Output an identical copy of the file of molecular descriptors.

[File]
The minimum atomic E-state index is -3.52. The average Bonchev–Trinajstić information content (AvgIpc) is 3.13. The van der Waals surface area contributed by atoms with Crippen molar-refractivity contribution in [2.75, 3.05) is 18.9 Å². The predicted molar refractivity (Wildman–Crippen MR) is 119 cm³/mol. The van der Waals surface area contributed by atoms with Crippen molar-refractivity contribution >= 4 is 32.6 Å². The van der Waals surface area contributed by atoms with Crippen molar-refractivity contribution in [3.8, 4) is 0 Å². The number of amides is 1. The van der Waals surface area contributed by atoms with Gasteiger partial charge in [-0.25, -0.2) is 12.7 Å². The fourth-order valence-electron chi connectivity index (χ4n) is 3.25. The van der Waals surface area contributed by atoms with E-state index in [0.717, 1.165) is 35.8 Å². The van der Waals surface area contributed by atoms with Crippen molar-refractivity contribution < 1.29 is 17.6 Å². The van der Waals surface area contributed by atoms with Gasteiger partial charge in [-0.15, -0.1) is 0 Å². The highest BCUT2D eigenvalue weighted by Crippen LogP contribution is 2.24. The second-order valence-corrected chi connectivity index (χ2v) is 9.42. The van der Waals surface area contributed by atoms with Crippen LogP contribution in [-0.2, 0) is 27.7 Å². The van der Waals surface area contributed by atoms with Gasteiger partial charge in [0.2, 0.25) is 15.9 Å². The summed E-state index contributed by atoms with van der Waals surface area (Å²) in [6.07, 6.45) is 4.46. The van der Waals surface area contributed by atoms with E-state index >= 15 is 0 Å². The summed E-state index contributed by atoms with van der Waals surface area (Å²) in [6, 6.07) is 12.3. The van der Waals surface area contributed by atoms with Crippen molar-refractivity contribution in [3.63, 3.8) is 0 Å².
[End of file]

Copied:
The minimum atomic E-state index is -3.52. The average Bonchev–Trinajstić information content (AvgIpc) is 3.13. The van der Waals surface area contributed by atoms with Crippen molar-refractivity contribution in [2.75, 3.05) is 18.9 Å². The predicted molar refractivity (Wildman–Crippen MR) is 119 cm³/mol. The van der Waals surface area contributed by atoms with Crippen molar-refractivity contribution >= 4 is 32.6 Å². The van der Waals surface area contributed by atoms with Crippen molar-refractivity contribution in [3.8, 4) is 0 Å². The number of amides is 1. The van der Waals surface area contributed by atoms with Gasteiger partial charge in [-0.25, -0.2) is 12.7 Å². The fourth-order valence-electron chi connectivity index (χ4n) is 3.25. The van der Waals surface area contributed by atoms with E-state index in [0.717, 1.165) is 35.8 Å². The van der Waals surface area contributed by atoms with Crippen molar-refractivity contribution < 1.29 is 17.6 Å². The van der Waals surface area contributed by atoms with Gasteiger partial charge in [-0.15, -0.1) is 0 Å². The highest BCUT2D eigenvalue weighted by Crippen LogP contribution is 2.24. The second-order valence-corrected chi connectivity index (χ2v) is 9.42. The van der Waals surface area contributed by atoms with Crippen LogP contribution in [-0.2, 0) is 27.7 Å². The van der Waals surface area contributed by atoms with Gasteiger partial charge in [0.2, 0.25) is 15.9 Å². The summed E-state index contributed by atoms with van der Waals surface area (Å²) in [6.07, 6.45) is 4.46. The van der Waals surface area contributed by atoms with E-state index >= 15 is 0 Å². The summed E-state index contributed by atoms with van der Waals surface area (Å²) in [6, 6.07) is 12.3. The van der Waals surface area contributed by atoms with Crippen molar-refractivity contribution in [3.63, 3.8) is 0 Å².